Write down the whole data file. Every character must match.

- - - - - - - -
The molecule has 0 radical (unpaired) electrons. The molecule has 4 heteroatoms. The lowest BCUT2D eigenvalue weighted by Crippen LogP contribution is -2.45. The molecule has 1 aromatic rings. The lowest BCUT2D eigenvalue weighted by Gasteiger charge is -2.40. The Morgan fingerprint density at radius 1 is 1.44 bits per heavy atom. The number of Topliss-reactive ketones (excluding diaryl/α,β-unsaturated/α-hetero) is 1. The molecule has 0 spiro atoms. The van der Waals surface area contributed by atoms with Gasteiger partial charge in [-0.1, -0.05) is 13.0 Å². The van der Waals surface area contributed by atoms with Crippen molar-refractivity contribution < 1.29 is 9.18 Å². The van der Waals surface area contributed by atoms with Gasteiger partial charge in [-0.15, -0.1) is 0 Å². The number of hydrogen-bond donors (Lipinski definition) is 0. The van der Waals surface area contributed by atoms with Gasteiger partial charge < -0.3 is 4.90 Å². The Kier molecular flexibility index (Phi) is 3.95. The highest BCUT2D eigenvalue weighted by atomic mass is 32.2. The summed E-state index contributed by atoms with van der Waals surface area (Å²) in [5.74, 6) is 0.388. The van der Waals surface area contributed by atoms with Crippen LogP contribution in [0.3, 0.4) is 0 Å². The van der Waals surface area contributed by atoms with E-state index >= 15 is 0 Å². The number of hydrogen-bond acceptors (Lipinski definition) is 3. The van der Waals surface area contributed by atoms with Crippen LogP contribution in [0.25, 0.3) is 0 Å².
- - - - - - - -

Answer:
The molecule has 0 radical (unpaired) electrons. The molecule has 4 heteroatoms. The lowest BCUT2D eigenvalue weighted by Crippen LogP contribution is -2.45. The molecule has 1 aromatic rings. The lowest BCUT2D eigenvalue weighted by Gasteiger charge is -2.40. The Morgan fingerprint density at radius 1 is 1.44 bits per heavy atom. The number of Topliss-reactive ketones (excluding diaryl/α,β-unsaturated/α-hetero) is 1. The molecule has 0 spiro atoms. The van der Waals surface area contributed by atoms with Gasteiger partial charge in [-0.1, -0.05) is 13.0 Å². The van der Waals surface area contributed by atoms with Crippen molar-refractivity contribution < 1.29 is 9.18 Å². The van der Waals surface area contributed by atoms with Gasteiger partial charge in [-0.15, -0.1) is 0 Å². The number of hydrogen-bond donors (Lipinski definition) is 0. The van der Waals surface area contributed by atoms with Gasteiger partial charge < -0.3 is 4.90 Å². The Kier molecular flexibility index (Phi) is 3.95. The highest BCUT2D eigenvalue weighted by atomic mass is 32.2. The summed E-state index contributed by atoms with van der Waals surface area (Å²) in [5.74, 6) is 0.388. The van der Waals surface area contributed by atoms with Crippen LogP contribution in [0.3, 0.4) is 0 Å². The van der Waals surface area contributed by atoms with E-state index >= 15 is 0 Å². The number of hydrogen-bond acceptors (Lipinski definition) is 3. The van der Waals surface area contributed by atoms with Crippen LogP contribution in [0.25, 0.3) is 0 Å².